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I Stopped Multi-Tasking for an Entire Week and Actually Got Stuff Done

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Task-switching doesn't do a body (or career) good. Not only can it slash your productivity by as much as 40 percent, but it can morph you into a full-blown scatterbrain. For maximum efficiency, single-tasking, or the alien concept of focusing on one thing at a time, is where it's at. I know it, you know it, yet I'd bet my life savings (of eight dollars) that as you're scanning this article, you've got 75 browser tabs open, your phone is about to vibrate itself right off your desk, and you're unable to resist getting sucked into a vortex of adorable cat videos—because, me too.

Sure, you're not getting as much done as you would doing one thing at a time, but how much of a difference does single-tasking really make? I decided to find out. For an entire week (gulp!), I attempted to do one thing at a time: write one article, open one browser tab, have one conversation, watch one TV show, the works. The result? Well, it's complicated.

Day 1

Like most people who are two seconds into changing a bad habit, I felt like a baller. I strutted around my apartment and did the morning routine stuff—yoga, shower, breakfast—without a hitch. Once I had my to-do list written, it was off to the races.

I started off strong, diving right into a round of revisions I had to complete. As I got deeper into the process, I was hit by a jolt of restlessness. Usually, I'd send it packing by checking my email or scrolling through Twitter. At one point, my finger even hovered over the Twitter app momentarily, but I managed to power through. I didn't check my email until after I was done, which was a welcome break from all that focusing.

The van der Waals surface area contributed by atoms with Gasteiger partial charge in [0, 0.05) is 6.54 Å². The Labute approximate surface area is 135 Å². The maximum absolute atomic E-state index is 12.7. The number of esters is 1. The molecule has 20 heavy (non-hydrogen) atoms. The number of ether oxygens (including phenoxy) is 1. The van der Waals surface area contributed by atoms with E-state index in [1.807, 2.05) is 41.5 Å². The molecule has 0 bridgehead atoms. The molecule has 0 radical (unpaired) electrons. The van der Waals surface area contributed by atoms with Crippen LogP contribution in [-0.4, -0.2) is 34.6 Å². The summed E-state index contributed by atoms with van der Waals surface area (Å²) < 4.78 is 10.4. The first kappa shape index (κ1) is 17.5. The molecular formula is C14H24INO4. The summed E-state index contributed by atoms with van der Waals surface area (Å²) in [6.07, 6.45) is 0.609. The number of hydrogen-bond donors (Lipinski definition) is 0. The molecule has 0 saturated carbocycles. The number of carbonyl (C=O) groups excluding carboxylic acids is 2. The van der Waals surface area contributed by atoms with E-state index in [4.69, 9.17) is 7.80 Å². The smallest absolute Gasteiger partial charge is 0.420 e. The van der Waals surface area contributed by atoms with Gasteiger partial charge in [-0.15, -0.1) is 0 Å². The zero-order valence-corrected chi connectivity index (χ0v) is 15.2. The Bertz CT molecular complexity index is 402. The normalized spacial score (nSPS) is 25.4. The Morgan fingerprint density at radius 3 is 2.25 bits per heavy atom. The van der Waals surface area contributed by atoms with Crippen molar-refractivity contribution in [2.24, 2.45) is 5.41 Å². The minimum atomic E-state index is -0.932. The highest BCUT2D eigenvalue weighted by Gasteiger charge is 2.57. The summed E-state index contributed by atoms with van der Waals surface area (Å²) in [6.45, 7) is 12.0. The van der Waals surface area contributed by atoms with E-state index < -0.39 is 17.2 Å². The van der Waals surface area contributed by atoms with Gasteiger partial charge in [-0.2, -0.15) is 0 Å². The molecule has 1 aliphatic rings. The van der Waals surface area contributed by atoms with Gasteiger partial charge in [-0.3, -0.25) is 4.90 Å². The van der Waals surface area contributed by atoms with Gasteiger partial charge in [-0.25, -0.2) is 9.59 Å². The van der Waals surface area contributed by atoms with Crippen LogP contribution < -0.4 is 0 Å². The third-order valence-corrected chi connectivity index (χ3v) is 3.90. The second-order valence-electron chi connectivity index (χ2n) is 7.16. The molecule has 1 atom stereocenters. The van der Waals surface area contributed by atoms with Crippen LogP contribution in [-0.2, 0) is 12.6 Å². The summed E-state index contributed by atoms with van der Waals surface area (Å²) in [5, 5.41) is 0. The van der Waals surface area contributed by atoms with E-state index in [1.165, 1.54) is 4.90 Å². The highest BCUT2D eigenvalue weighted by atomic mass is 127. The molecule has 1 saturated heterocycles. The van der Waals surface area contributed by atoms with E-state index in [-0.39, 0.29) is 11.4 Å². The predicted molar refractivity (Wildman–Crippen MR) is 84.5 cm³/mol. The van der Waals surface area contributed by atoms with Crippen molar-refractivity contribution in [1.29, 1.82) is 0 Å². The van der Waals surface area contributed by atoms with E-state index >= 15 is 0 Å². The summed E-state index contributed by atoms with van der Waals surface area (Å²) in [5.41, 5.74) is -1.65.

As the day wore on, things started to get tricky. Even with single-tasking my butt off, the revisions took longer than I thought they would and caused delays with another assignment that was coming due. The more anxious I felt about meeting my deadline, the harder it became for me to single-task—I was so focused on not falling prey to the short-term satisfaction task-switching provides that ironically, I couldn't focus.

Since staring blankly at the screen with a clenched jaw wasn't getting me anywhere, I turned to a guided meditation on my yoga app to chill out my brain, followed by a quick bite to eat. I sat by the window and actually focused on eating my lunch, as opposed to my usual routine of hoovering it at my desk. I also took the time to acknowledge how antsy I was feeling (and how badly I wanted to look up that week's Days of Our Lives spoilers), but I reminded myself that the short-term pain of single-tasking would be worth the long-term gain.

The pep talk worked: I finished my article with time to spare and went to my mom's for dinner. Since single-tasking and cell phones don't mix, I decided to leave mine at home and fully focus on the visit. It was surreal having an entire conversation with the fam without any pinging, ringing, or vibrating distracting me. Later, I went to sleep feeling surprisingly clearheaded. (Yep, I was experiencing the physical and mental benefits of organization, and I liked it.)

Day 2

You know that zen feeling I went to bed with? Yeah, it didn't last. I'm not sure what contributed to my sleep debt more: my cat or my bladder. Between getting no sleep and a morning full of interruptions (two phone calls, apartment building drama, and a drop-in from a long lost friend), I didn't just fall off the single-tasking wagon, I was thrown off and run over by it.

The rest of the day became an over-caffeinated race against the clock as my morning work trickled into the afternoon. Task-switching became a method of soothing my anxiety as I battled my way through deadlines that were now spilling into each other—checking my email every three seconds, scrolling through my Twitter feed, switching between endless browser tabs, organizing assignment files. It was almost like I was bingeing on this no-win habit to make up for all the times I restrained myself the day before.

Day 3